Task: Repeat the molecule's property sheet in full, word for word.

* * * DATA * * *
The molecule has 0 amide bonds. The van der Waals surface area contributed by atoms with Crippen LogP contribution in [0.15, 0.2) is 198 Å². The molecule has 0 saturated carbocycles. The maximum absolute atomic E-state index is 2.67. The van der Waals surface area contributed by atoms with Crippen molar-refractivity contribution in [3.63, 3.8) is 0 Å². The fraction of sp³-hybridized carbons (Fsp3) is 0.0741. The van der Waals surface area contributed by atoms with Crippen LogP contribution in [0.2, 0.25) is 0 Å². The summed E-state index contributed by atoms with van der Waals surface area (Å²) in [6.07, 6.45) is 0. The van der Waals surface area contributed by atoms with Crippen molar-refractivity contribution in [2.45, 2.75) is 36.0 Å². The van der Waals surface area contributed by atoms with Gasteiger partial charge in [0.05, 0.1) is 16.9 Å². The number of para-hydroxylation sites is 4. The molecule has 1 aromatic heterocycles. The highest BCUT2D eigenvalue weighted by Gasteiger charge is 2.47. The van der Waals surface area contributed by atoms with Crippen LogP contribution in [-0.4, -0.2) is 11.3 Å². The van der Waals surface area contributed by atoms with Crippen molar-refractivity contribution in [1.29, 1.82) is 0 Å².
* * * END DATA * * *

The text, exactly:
The molecule has 0 amide bonds. The van der Waals surface area contributed by atoms with Crippen LogP contribution in [0.15, 0.2) is 198 Å². The molecule has 0 saturated carbocycles. The maximum absolute atomic E-state index is 2.67. The van der Waals surface area contributed by atoms with Crippen molar-refractivity contribution in [3.63, 3.8) is 0 Å². The fraction of sp³-hybridized carbons (Fsp3) is 0.0741. The van der Waals surface area contributed by atoms with Crippen LogP contribution in [0.2, 0.25) is 0 Å². The summed E-state index contributed by atoms with van der Waals surface area (Å²) in [6.07, 6.45) is 0. The van der Waals surface area contributed by atoms with Crippen molar-refractivity contribution in [2.45, 2.75) is 36.0 Å². The van der Waals surface area contributed by atoms with Gasteiger partial charge in [0.05, 0.1) is 16.9 Å². The number of para-hydroxylation sites is 4. The molecule has 1 aromatic heterocycles. The highest BCUT2D eigenvalue weighted by Gasteiger charge is 2.47. The van der Waals surface area contributed by atoms with Crippen LogP contribution in [-0.4, -0.2) is 11.3 Å². The van der Waals surface area contributed by atoms with Crippen molar-refractivity contribution in [1.29, 1.82) is 0 Å².